CharacteristicsNon-hiatal separation
(n = 31)
Transient hiatal separation
(n = 19)
Hiatal hernia
(n = 35)
EGJ-CI39.0 (26.0, 55.0)37.0 (22.0, 62.0)31.0 (16.0, 54.0)0.212
LES resting pressure30.9 (20.6, 43.5)29.1 (19.7, 43.1)22.0 (12.9, 36.2)0.085
IRP-4s (mmHg)9.8 (4.7, 12.6)10.2 (4.3, 14.9)8.5 (2.8, 13.7)0.651
DCI (mmHg∙sec∙cm)602.0 (204.0, 1030.0)1012.0 (478.0, 1205.0)524.0 (180.0, 917.0)0.126
Ineffective (%)50.0 (0.0, 90.0)0.0 (0.0, 50.0)50.0 (10.0, 80.0)0.035a
Failed (%)10.0 (0.0, 40.0)0.0 (0.0, 20.0)0.0 (0.0, 50.0)0.247
Premature (%)0.0 (0.0)0.0 (0.0)0.0 (0.0)0.541
Fragmented (%)0.0 (0.0)0.0 (0.0)0.0 (0.0)1.000
Distal latency (sec)6.8 (6.1, 7.7)6.9 (6.2, 8.1)7.2 (6.4, 8.2)0.192
Peristaltic breaks (cm)2.0 (0.3, 8.3)0.9 (0.2, 2.8)1.2 (0.3, 6.7)0.747
Largest break (cm)1.4 (0.1, 3.9)0.7 (0.2, 2.3)1.0 (0.2, 5.8)0.926
MRS response24 (82.2)18 (94.7)22 (64.7)0.030

aIndicated statistically significant between transient hiatal separation and hiatal hernia groups by Dunn’s test.

Statistical significance among these three groups was assessed by Kruskal-Wallis test with post hoc analysis via Dunn’s test.

EGJ-CI, esophagogastric junction contractile integral; LES, lower esophageal Sphincter; IRP-4s, 4 seconds integrated relaxation pressure; MRS, multiple rapid swallow.

Data are presented as median (interquartile range: Q1, Q3) or n (%).

Comparison of pH-Impedance Data Between the Groups

Table 3 describes a comparison of pH-impedance parameters among the groups. Patients with hiatal hernia had significantly higher median total AET (2.5 [1.3-5.8] vs 0.8 [0.5-2.3], P = 0.016) and upright AET (4.4 [2.3-7.5] vs 1.3 [0.6-3.3], P = 0.009) compared to the non-hiatal separation group. Similarly, hiatal hernia patients had more frequent median total longest acid reflux episodes (5.3 [3.1-10.8] vs 2.6 [1.8-4.0], P = 0.024) and upright longest acid reflux episodes (5.3 [3.1-9.0] vs 2.6 [1.8-3.9], P = 0.022) compared to patients in the non-hiatal separation group. DeMeester score was also significantly higher in hiatal hernia patients compared to the non-hiatal separation group (P = 0.016). No difference was observed in impedance parameters across the groups.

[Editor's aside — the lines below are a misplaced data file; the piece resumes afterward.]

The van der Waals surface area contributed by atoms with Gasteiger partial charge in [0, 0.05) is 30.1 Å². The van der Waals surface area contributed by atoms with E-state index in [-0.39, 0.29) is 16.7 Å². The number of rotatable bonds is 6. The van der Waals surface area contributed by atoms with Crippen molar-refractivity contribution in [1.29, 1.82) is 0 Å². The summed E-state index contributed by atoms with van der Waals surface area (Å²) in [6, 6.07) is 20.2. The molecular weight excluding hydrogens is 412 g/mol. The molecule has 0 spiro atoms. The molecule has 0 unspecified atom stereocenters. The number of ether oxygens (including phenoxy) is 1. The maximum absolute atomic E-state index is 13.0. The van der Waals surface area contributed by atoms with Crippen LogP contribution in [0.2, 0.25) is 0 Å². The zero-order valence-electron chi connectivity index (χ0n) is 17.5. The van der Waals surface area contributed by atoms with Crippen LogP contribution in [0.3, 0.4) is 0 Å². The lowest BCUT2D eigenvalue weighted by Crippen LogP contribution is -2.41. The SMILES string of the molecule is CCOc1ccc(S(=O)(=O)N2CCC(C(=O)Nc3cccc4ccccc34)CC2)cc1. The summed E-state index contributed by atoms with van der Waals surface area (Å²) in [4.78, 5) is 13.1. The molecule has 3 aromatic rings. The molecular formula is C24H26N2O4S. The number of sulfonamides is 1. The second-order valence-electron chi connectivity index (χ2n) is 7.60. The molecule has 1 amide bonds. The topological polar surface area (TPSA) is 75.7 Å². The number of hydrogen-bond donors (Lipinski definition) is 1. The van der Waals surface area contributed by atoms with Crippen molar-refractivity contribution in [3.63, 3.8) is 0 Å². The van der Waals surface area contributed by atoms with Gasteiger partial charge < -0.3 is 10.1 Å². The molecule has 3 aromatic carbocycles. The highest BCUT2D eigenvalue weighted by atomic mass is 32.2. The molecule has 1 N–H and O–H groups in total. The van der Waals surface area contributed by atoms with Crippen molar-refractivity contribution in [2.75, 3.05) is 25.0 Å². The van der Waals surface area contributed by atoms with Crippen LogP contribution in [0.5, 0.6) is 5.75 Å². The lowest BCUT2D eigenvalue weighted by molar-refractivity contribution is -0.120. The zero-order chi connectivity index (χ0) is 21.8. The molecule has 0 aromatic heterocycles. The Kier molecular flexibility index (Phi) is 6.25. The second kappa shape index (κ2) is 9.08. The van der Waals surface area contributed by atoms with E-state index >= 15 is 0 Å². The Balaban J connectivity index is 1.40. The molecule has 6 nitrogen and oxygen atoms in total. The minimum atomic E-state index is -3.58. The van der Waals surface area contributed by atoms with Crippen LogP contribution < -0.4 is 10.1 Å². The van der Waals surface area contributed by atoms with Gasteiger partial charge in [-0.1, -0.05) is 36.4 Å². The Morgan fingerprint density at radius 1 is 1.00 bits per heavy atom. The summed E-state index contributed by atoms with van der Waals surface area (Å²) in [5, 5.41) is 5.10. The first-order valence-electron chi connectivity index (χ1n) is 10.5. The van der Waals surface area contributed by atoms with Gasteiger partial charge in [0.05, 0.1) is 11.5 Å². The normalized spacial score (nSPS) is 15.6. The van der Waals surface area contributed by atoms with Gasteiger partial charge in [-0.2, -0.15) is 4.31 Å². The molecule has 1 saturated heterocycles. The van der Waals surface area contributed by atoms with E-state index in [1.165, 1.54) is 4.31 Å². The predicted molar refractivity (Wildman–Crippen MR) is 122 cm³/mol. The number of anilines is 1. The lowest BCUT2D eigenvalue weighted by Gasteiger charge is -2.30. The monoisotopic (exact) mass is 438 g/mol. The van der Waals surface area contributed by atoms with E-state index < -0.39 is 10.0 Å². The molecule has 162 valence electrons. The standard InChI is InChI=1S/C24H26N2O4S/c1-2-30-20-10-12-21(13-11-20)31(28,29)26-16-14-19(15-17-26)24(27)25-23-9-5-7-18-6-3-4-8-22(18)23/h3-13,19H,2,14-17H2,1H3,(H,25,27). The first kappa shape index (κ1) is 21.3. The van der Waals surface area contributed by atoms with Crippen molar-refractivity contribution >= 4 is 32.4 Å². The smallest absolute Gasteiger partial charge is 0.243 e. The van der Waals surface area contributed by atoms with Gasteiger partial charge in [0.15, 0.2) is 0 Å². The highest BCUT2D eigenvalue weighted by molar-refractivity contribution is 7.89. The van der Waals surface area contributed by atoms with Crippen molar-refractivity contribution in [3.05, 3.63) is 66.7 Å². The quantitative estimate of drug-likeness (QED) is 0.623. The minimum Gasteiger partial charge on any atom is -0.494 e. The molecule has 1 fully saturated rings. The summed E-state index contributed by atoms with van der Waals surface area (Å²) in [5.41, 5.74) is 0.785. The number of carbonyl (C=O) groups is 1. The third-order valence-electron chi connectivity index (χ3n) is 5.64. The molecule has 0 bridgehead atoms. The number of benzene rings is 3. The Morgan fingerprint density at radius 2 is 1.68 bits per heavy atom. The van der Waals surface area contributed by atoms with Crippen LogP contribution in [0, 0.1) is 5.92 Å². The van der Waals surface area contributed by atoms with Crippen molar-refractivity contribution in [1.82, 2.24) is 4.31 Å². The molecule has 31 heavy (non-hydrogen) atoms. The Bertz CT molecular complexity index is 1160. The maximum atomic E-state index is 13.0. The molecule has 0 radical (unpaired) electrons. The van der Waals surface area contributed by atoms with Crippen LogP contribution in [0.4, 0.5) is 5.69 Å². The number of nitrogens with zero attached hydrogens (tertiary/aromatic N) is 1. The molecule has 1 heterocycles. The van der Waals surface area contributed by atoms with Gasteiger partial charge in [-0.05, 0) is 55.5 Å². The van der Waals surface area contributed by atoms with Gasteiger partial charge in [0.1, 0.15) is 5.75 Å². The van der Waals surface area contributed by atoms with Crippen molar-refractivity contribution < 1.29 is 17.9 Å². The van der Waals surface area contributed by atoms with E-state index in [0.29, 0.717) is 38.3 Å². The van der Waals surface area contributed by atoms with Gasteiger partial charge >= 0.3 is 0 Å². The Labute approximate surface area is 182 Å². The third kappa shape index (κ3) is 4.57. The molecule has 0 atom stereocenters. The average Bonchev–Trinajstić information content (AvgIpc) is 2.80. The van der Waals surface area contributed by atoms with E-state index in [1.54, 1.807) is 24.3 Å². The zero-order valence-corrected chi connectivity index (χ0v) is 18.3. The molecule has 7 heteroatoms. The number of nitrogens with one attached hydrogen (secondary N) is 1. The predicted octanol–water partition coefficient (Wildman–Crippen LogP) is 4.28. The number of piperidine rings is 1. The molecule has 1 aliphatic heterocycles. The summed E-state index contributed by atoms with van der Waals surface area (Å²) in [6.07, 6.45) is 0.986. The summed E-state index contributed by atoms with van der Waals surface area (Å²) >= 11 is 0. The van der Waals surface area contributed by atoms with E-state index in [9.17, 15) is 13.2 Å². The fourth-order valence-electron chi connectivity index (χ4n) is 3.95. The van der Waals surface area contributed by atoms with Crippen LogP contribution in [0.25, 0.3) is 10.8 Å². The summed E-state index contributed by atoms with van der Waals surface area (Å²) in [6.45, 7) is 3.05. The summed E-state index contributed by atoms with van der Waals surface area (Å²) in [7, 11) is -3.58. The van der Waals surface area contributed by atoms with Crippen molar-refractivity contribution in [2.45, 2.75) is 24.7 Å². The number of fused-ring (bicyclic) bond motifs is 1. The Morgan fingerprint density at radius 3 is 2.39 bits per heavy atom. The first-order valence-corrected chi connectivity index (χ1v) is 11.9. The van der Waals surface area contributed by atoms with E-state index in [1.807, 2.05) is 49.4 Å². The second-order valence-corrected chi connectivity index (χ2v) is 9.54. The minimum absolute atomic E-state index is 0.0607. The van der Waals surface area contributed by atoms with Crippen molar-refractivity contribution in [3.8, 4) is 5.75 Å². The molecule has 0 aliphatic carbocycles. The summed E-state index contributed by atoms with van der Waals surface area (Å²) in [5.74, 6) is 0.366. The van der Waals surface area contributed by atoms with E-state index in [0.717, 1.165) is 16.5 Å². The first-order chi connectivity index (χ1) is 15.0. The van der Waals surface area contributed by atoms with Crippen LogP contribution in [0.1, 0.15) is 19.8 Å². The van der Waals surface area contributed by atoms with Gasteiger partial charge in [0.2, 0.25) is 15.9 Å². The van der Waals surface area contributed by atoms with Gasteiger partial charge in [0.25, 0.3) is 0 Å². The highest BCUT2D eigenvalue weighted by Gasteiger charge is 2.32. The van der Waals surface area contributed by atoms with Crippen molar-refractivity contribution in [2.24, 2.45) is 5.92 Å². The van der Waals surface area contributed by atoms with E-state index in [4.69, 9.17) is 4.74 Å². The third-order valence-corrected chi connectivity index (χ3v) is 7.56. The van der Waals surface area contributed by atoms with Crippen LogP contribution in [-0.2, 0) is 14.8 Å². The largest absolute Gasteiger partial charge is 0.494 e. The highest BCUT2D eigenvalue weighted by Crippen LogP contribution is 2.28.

Table 3 . Comparison of Reflux Parameters Between Patients With and Without Transient Hiatal Separation and Hiatal Hernia

CharacteristicsNon-hiatal separation
(n = 31)
Transient hiatal separation
(n = 19)
Hiatal hernia
(n = 35)
Time reflux pH < 4 (%)
Total0.8 (0.5, 2.3)1.6 (0.9, 2.4)2.5 (1.3, 5.8)0.016a
Upright1.3 (0.6, 3.3)2.2 (1.3, 3.5)4.4 (2.3, 7.5)0.009a
Recumbent0.0 (0.0, 0.1)0.0 (0.0, 0.1)0.0 (0.0, 0.1)0.256
Number of acid reflux episodes
Total17.0 (6.0, 33.0)22.0 (15.0, 30.0)33.0 (12.0, 45.0)0.145
Upright16.0 (5.0, 30.0)22.0 (15.0, 30.0)32.0 (10.0, 42.0)0.154
Recumbent0.0 (0.0, 1.0)0.0 (0.0, 1.0)0.0 (0.0, 3.0)0.324
Longest acid reflux episode (min)
Total2.6 (1.8, 4.0)4.1 (1.4, 5.4)5.3 (3.1, 10.8)0.024a
Upright2.6 (1.8, 3.9)4.1 (1.4, 5.4)5.3 (3.1, 9.0)0.022a
Recumbent0.0 (0.0, 1.1)0.0 (0.0, 0.5)0.0 (0.0, 3.6)0.244
DeMeester score3.4 (1.8, 7.5)4.7 (3.5, 7.9)8.4 (3.9, 16.7)0.016a
Number of reflux events
Acid19.0 (9.0, 26.0)26.0 (11.0, 37.0)25.0 (13.0, 37.0)0.144
Weakly acid34.0 (14.0, 56.0)20.0 (10.0, 45.0)23.0 (16.0, 32.0)0.303
Weakly alkaline1.0 (0.0, 7.0)0.0 (0.0, 1.0)0.0 (0.0, 4.0)0.145
Liquid14.0 (5.0, 24.0)11.0 (6.0, 25.0)14.0 (8.0, 22.0)0.968